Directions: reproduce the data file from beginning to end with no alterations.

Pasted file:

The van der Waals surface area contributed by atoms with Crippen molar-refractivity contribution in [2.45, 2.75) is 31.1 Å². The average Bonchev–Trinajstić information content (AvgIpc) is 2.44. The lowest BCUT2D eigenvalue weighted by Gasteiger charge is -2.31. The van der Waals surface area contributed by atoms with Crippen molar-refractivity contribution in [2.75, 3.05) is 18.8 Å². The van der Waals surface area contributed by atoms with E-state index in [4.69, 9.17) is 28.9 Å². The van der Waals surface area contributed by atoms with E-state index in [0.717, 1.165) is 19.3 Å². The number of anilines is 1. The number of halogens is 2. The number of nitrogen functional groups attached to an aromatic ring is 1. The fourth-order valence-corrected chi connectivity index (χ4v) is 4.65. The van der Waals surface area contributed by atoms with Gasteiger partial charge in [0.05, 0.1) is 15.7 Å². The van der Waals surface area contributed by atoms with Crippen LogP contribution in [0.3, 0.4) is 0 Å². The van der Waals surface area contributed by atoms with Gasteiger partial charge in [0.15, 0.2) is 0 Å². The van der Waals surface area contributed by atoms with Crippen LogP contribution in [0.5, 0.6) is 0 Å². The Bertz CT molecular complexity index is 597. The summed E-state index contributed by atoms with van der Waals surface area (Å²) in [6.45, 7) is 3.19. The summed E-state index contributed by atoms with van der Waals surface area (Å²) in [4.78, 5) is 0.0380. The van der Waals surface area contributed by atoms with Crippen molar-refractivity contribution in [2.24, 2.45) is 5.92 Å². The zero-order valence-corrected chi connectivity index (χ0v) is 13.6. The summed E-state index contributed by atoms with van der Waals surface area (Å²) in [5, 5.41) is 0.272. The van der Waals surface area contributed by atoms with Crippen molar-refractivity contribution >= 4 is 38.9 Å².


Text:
The van der Waals surface area contributed by atoms with Crippen molar-refractivity contribution in [2.45, 2.75) is 31.1 Å². The average Bonchev–Trinajstić information content (AvgIpc) is 2.44. The lowest BCUT2D eigenvalue weighted by Gasteiger charge is -2.31. The van der Waals surface area contributed by atoms with Crippen molar-refractivity contribution in [2.75, 3.05) is 18.8 Å². The van der Waals surface area contributed by atoms with E-state index in [4.69, 9.17) is 28.9 Å². The van der Waals surface area contributed by atoms with E-state index in [0.717, 1.165) is 19.3 Å². The number of anilines is 1. The number of halogens is 2. The number of nitrogen functional groups attached to an aromatic ring is 1. The fourth-order valence-corrected chi connectivity index (χ4v) is 4.65. The van der Waals surface area contributed by atoms with Gasteiger partial charge in [0.05, 0.1) is 15.7 Å². The van der Waals surface area contributed by atoms with Crippen LogP contribution in [0.3, 0.4) is 0 Å². The van der Waals surface area contributed by atoms with Gasteiger partial charge in [0.15, 0.2) is 0 Å². The van der Waals surface area contributed by atoms with Crippen LogP contribution in [0.5, 0.6) is 0 Å². The Bertz CT molecular complexity index is 597. The summed E-state index contributed by atoms with van der Waals surface area (Å²) in [6.45, 7) is 3.19. The summed E-state index contributed by atoms with van der Waals surface area (Å²) in [4.78, 5) is 0.0380. The van der Waals surface area contributed by atoms with Crippen molar-refractivity contribution in [2.24, 2.45) is 5.92 Å². The zero-order valence-corrected chi connectivity index (χ0v) is 13.6. The summed E-state index contributed by atoms with van der Waals surface area (Å²) in [5, 5.41) is 0.272. The van der Waals surface area contributed by atoms with Crippen molar-refractivity contribution >= 4 is 38.9 Å².